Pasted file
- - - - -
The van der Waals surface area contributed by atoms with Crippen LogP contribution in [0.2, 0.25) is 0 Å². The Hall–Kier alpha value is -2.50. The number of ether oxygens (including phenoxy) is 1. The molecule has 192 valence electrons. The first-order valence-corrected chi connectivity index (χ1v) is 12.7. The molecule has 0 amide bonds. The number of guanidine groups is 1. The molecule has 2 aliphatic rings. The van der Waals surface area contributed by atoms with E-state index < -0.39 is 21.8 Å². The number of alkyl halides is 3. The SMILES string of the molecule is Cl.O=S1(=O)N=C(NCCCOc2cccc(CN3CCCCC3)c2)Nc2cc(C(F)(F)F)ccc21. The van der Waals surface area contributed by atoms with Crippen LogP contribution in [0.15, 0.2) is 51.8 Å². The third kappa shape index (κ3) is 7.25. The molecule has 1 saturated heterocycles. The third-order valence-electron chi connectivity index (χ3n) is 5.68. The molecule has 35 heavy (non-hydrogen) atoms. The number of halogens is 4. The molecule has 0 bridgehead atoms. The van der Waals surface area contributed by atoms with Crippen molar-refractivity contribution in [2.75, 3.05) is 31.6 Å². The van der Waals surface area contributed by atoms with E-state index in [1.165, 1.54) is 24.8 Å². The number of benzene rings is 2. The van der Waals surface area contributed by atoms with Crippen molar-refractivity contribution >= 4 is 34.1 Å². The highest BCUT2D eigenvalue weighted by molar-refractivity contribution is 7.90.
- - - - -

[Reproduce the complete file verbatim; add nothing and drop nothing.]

The van der Waals surface area contributed by atoms with Crippen LogP contribution in [0.2, 0.25) is 0 Å². The Hall–Kier alpha value is -2.50. The number of ether oxygens (including phenoxy) is 1. The molecule has 192 valence electrons. The first-order valence-corrected chi connectivity index (χ1v) is 12.7. The molecule has 0 amide bonds. The number of guanidine groups is 1. The molecule has 2 aliphatic rings. The van der Waals surface area contributed by atoms with E-state index < -0.39 is 21.8 Å². The number of alkyl halides is 3. The SMILES string of the molecule is Cl.O=S1(=O)N=C(NCCCOc2cccc(CN3CCCCC3)c2)Nc2cc(C(F)(F)F)ccc21. The van der Waals surface area contributed by atoms with Crippen LogP contribution in [0.15, 0.2) is 51.8 Å². The third kappa shape index (κ3) is 7.25. The molecule has 1 saturated heterocycles. The third-order valence-electron chi connectivity index (χ3n) is 5.68. The molecule has 35 heavy (non-hydrogen) atoms. The number of halogens is 4. The molecule has 0 bridgehead atoms. The van der Waals surface area contributed by atoms with Crippen molar-refractivity contribution in [2.75, 3.05) is 31.6 Å². The van der Waals surface area contributed by atoms with E-state index in [1.165, 1.54) is 24.8 Å². The number of benzene rings is 2. The van der Waals surface area contributed by atoms with Crippen molar-refractivity contribution >= 4 is 34.1 Å². The highest BCUT2D eigenvalue weighted by molar-refractivity contribution is 7.90.